• 150x50

    CSO Webinar: Current ransomware defences are failing – but machine learning can drive a more proactive solution

    Speakers • Ty Miller, Director, Threat Intelligence • Mark Gregory, Leader, Network Engineering Research Group, RMIT • Jeff Lanza, Retired FBI Agent (USA) • Andy Solterbeck, VP Asia Pacific, Cylance • David Braue, CSO MC/Moderator What to expect: ​Hear from industry experts on the local and global ransomware threat landscape. Explore a new approach to dealing with ransomware using machine-learning techniques and by thinking about the problem in a fundamentally different way. Apply techniques for gathering insight into ransomware behaviour and find out what elements must go into a truly effective ransomware defence. Get a first-hand look at how ransomware actually works in practice, and how machine-learning techniques can pick up on its activities long before your employees do.

    Play Video

  • 150x50

    CSO Webinar: Get real about metadata to avoid a false sense of security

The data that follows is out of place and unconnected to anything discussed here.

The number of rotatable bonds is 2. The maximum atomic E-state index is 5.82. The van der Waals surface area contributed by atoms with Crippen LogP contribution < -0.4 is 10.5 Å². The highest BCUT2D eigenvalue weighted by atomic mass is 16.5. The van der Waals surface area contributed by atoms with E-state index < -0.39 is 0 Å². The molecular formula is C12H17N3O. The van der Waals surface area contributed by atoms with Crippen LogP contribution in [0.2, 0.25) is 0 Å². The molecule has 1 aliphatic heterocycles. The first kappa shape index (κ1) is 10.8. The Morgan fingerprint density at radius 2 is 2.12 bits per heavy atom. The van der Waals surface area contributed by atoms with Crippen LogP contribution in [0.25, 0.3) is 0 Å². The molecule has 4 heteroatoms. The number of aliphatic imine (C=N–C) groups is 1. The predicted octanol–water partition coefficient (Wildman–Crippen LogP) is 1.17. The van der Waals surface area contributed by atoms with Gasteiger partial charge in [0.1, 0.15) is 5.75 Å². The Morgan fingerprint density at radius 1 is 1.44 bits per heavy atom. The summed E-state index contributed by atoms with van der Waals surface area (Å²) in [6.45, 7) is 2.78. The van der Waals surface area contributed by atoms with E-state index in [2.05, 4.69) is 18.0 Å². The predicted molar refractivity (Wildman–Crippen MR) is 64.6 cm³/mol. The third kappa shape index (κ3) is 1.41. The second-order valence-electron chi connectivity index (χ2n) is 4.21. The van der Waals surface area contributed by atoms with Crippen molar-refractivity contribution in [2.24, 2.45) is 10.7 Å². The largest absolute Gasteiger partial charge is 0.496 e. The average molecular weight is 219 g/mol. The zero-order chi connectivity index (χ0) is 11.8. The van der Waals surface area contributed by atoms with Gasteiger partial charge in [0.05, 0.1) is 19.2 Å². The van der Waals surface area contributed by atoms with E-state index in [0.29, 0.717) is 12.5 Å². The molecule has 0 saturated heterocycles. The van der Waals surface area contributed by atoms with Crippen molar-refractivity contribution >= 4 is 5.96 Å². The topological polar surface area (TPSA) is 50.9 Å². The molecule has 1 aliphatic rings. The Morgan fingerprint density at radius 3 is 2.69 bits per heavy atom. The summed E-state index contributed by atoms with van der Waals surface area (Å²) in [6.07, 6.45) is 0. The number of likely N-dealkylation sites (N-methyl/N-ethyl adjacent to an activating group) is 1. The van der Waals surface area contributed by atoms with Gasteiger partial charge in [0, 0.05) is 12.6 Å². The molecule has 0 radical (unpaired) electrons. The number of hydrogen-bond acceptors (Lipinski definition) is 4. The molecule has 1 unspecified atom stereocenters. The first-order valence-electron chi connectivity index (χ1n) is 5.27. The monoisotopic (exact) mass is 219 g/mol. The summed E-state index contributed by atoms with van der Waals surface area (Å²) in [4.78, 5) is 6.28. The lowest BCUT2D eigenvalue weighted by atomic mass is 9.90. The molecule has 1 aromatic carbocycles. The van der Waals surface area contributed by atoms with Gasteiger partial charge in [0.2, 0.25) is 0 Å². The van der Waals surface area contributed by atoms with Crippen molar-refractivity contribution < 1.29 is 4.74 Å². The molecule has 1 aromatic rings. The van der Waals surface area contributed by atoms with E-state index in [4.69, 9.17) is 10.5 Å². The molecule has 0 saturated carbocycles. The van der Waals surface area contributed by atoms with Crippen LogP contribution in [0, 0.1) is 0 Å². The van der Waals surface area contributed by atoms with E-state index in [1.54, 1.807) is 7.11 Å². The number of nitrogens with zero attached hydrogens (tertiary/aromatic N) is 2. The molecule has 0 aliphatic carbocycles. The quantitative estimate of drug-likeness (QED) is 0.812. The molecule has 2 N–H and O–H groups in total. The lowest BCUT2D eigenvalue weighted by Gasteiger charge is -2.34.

Speakers: • Anthony Caruana – CSO MC and moderator • Ian Farquhar, Worldwide Virtual Security Team Lead, Gigamon • John Lindsay, Former CTO, iiNet • Skeeve Stevens, Futurist, Future Sumo • David Vaile - Vice chair of APF, Co-Convenor of the Cyberspace Law And Policy Community, UNSW Law Faculty This webinar covers: - A 101 on metadata - what it is and how to use it - Insight into a typical attack, what happens and what we would find when looking into the metadata - How to collect metadata, use this to detect attacks and get greater insight into how you can use this to protect your organisation - Learn how much raw data and metadata to retain and how long for - Get a reality check on how you're using your metadata and if this is enough to secure your organisation

    Play Video

  • 150x50

    CSO Webinar: How banking trojans work and how you can stop them

    CSO Webinar: How banking trojans work and how you can stop them Featuring: • John Baird, Director of Global Technology Production, Deutsche Bank • Samantha Macleod, GM Cyber Security, ME Bank • Sherrod DeGrippo, Director of Emerging Threats, Proofpoint (USA)

    Play Video

More videos

Blog Posts

Market Place